Global IT sales pitch at Bangalore show

Monday, 28 October 2002, 08:00 Hrs
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BANGALORE: Be it Britain, Mauritius or Andhra Pradesh, everyone's making a sales pitch at Asia's largest IT show,, that seems to have become a hot location to network.

The five-day, fifth edition of, inaugurated by President A.P.J. Abdul Kalam, provided an opportunity for political representatives to point out the business sense it makes for IT investments and partnerships in their regions.

"Our presence underlines the importance that the British government attaches to our relationship with India," said Stephen Timms, the British e-commerce minister.

He pointed out that a large British delegation was available to facilitate business relationships.

Deelchand Jeeha, the Mauritius minister for IT and telecommunication, said efforts were being made to convert his island country into a "cyber island" serving as a "cyber bridge" between India and Europe.

He said Indian IT major Infosys Technologies had decided to invest in Mauritius "in a software development and disaster recovery centre. I would like to invite others to Mauritius."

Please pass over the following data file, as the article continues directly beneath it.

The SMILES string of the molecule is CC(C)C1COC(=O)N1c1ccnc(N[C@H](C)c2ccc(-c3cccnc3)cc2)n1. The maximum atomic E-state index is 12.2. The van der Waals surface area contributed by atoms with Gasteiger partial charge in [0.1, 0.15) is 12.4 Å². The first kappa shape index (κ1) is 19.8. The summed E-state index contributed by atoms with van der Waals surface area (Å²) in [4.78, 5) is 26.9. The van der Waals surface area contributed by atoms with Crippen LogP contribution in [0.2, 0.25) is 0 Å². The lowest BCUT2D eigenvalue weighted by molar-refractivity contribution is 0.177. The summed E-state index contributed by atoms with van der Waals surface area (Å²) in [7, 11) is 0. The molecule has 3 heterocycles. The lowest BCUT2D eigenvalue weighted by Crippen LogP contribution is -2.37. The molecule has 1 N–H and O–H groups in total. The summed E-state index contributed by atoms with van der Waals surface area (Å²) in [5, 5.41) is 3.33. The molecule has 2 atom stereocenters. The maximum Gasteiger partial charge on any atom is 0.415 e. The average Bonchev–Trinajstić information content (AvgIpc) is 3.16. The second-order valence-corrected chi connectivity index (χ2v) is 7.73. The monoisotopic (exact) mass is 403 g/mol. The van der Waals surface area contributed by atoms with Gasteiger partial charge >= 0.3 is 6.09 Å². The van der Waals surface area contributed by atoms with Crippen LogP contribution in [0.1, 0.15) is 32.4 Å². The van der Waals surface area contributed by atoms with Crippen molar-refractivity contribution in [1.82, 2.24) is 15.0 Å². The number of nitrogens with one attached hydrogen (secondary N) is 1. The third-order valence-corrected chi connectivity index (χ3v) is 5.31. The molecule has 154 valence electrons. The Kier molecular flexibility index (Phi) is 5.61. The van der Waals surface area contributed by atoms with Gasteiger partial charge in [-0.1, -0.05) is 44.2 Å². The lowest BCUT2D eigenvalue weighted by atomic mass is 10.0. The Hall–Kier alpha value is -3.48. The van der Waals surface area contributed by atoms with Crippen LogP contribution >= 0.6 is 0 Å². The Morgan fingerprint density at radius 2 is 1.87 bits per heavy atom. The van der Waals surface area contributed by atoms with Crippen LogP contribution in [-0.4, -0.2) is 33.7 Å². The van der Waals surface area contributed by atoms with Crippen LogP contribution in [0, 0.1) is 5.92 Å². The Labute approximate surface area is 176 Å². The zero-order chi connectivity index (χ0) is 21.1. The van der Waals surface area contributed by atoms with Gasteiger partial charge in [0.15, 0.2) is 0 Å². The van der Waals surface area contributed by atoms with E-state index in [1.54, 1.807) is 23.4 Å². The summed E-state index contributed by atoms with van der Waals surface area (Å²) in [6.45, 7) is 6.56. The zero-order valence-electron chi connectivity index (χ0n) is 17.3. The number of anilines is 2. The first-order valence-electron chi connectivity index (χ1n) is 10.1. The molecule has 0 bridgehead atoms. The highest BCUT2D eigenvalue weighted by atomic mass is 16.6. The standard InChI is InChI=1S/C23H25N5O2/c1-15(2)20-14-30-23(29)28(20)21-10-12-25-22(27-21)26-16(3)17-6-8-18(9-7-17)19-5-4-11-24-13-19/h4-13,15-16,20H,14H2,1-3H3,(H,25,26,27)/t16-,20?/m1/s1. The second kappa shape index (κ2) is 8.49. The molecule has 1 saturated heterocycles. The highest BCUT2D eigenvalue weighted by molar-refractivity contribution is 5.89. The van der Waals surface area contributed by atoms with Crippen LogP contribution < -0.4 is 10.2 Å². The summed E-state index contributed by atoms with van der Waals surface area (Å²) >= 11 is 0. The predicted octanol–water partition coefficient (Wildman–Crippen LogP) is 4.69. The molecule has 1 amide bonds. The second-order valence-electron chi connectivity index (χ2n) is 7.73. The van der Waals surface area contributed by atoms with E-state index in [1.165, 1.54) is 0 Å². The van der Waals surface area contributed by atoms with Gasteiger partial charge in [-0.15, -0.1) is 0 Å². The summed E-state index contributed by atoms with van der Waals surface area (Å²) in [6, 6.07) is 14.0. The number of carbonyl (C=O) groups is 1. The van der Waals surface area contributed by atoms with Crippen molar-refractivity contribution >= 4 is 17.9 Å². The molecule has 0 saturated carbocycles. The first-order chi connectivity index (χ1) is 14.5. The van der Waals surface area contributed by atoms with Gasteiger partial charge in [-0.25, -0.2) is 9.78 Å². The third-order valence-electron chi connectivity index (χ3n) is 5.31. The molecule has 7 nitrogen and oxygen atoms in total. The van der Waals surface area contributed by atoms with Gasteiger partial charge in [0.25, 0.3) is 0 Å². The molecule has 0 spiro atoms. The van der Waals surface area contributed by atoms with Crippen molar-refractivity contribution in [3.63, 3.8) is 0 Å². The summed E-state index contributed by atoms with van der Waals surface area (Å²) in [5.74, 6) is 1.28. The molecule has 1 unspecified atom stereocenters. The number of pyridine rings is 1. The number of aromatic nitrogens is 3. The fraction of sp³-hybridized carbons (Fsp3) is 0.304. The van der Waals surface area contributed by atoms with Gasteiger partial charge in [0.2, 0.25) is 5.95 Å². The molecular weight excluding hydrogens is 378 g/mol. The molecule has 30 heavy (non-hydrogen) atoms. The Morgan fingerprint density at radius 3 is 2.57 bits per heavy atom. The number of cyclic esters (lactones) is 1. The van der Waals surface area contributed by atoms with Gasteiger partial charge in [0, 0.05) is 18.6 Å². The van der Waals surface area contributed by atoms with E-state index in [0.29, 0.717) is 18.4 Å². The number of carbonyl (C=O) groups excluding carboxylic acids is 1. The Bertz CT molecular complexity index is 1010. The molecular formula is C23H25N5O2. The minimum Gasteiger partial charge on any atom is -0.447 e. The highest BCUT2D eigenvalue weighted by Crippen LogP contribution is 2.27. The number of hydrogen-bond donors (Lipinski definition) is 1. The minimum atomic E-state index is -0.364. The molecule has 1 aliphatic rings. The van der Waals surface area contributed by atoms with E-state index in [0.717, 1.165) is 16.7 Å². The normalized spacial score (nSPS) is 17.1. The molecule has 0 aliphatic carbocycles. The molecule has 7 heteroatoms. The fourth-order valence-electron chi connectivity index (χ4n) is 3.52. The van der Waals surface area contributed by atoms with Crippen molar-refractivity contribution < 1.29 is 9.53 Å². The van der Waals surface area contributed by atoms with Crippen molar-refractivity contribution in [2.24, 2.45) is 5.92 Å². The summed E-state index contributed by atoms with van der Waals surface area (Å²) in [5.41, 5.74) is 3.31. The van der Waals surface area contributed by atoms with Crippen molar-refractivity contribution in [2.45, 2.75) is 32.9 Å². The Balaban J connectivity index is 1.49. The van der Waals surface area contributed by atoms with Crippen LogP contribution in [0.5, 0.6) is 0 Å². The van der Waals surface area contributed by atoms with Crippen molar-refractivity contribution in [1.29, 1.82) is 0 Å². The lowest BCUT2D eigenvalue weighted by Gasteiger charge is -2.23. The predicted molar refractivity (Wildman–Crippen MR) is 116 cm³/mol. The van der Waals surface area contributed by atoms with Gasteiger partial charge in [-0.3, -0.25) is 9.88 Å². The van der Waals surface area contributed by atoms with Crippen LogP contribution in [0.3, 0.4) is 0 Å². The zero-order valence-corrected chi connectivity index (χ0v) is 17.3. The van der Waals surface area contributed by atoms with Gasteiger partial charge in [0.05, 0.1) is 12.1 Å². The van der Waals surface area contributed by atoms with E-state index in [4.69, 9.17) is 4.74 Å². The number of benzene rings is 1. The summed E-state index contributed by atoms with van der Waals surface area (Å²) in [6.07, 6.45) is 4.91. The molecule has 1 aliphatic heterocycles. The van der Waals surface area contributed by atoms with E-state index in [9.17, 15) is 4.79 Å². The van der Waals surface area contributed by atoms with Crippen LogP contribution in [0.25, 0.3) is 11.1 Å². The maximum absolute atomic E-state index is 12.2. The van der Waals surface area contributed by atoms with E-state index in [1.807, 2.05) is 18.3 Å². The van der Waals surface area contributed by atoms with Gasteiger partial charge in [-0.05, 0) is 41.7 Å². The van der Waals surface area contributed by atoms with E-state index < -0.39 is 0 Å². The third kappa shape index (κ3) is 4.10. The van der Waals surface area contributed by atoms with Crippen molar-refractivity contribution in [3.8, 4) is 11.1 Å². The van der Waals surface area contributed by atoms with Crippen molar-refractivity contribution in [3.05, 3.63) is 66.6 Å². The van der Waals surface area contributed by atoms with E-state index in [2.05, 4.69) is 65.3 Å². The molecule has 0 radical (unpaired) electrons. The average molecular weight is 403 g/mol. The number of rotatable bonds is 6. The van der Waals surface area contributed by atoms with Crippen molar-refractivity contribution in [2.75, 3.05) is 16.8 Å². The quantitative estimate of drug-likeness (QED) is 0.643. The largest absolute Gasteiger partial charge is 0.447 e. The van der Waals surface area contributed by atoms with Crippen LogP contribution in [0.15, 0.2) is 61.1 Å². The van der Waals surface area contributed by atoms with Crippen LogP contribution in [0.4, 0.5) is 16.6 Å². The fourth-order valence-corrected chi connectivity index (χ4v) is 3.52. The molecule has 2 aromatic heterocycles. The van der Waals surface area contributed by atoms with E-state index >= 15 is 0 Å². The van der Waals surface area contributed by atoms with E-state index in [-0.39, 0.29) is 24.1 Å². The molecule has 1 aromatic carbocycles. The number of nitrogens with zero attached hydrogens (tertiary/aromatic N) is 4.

Chief Minister N. Chandrababu Naidu said: "In Andhra Pradesh, we are focussed on IT-enabled services (ITES) which grew by 325 percent last year. In the first two quarters of this year, it has already reached 385 percent.

The National Association of Software and Service Companies (Nasscom) has rated Hyderabad as the number one ITES destination, he said.

Karnataka Chief Minister S.M. Krishna expressed similar views. He said the potential of IT in every sector of the economy was tremendous.

"India is being recognised globally. Indian names are wanted as address references to many foreign companies. (But) as long as we don't take technology to rural India and the poor, it will have little relevance.

"This is what has made Karnataka come out with a policy to take IT to the common man," said Krishna.

But a sales pitch in India's tech capital has not come as a surprise to many.

As B.V. Naidu, director, Software Technology Parks of India (STPI), put it: "It is a place for networking. That is the biggest advantage that has made popular."

As in the past, the show has attracted 17 countries and 11 states, with over 250 companies participating.
Source: IANS
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